Effects of two doses of glucose and a caffeine-glucose combination on cognitive performance and mood during multi-tasking.
Bottom Line: This study assessed the effects of two doses of glucose and a caffeine-glucose combination on mood and performance of an ecologically valid, computerised multi-tasking platform.The caffeine-glucose group had significantly better total multi-tasking scores than the placebo or 60 g glucose groups and were significantly faster at mental arithmetic tasks than either glucose drink group.There were no significant treatment effects on mood.
Affiliation: Centre for Human Psychopharmacology, Swinburne University, Melbourne, VIC, Australia.Show MeSH
Related in: MedlinePlus
Mentions: There was a significant time × condition interaction for blood glucose levels [F(6, 292) = 20.68, p < 0.001]. Blood glucose levels did not differ at baseline [F(3, 146) = 0.91, p = 0.438]. There were significant group differences at both at the 30-min (pre-task) [F(3, 146) = 25.48, p < 0.001] and 60-min (post-task) [F(3, 146) = 27.21, p < 0.001] time points. Pairwise comparisons revealed that all measures were significantly higher than placebo at both post-baseline time points (p < 0.005) and that the 25 g drink was associated with lower blood glucose levels than the caffeine–glucose drink at the pre-task measure (p = 0.038) and both the 60 g drink and the caffeine–glucose drink at the post-test measure (p < 0.005 in both cases). These data are plotted in Figure 2 (upper panel).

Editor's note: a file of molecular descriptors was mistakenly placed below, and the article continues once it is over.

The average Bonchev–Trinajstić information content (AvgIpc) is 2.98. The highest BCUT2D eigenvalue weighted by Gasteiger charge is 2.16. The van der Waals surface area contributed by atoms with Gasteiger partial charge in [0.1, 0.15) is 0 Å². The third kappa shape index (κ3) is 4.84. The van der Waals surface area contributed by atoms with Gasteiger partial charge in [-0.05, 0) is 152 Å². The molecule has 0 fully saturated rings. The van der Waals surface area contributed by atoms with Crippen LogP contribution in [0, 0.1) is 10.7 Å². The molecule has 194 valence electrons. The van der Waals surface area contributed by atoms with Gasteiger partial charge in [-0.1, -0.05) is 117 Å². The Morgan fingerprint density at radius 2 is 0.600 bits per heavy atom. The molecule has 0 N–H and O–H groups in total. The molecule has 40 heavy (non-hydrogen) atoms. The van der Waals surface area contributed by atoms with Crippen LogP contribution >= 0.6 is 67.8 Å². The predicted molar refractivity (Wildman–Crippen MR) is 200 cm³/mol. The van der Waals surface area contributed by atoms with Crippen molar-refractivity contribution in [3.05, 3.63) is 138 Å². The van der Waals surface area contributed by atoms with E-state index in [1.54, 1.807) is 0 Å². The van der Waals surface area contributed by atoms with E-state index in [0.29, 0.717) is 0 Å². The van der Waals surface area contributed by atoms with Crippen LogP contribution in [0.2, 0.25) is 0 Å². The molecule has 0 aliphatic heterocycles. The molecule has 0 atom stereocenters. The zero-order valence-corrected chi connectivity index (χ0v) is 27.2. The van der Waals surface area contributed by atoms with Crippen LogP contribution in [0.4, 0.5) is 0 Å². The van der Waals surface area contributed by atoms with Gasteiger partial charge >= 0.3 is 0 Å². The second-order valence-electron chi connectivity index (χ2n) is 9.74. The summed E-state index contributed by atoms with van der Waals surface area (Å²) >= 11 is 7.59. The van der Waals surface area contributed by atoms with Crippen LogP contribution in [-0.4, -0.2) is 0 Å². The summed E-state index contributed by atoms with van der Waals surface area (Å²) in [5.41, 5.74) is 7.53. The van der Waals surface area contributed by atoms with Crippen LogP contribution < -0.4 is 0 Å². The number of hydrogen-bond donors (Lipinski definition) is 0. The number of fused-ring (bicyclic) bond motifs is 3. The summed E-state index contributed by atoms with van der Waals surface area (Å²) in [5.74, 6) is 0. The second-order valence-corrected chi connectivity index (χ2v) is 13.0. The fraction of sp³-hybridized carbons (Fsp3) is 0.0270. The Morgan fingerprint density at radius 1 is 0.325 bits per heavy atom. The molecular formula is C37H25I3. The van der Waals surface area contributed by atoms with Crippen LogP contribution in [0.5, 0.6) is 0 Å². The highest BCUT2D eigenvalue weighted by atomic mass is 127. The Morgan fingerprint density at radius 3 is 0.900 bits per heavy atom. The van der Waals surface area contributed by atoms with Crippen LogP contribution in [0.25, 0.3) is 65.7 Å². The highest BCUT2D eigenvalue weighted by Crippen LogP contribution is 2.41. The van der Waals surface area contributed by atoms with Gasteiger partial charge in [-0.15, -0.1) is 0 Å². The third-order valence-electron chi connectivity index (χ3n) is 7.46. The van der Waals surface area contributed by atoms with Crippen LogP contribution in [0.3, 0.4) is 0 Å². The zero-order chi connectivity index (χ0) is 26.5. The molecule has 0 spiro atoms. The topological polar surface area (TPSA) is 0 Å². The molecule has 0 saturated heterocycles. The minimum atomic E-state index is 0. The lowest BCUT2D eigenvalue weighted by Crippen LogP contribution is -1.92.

Affiliation: Centre for Human Psychopharmacology, Swinburne University, Melbourne, VIC, Australia.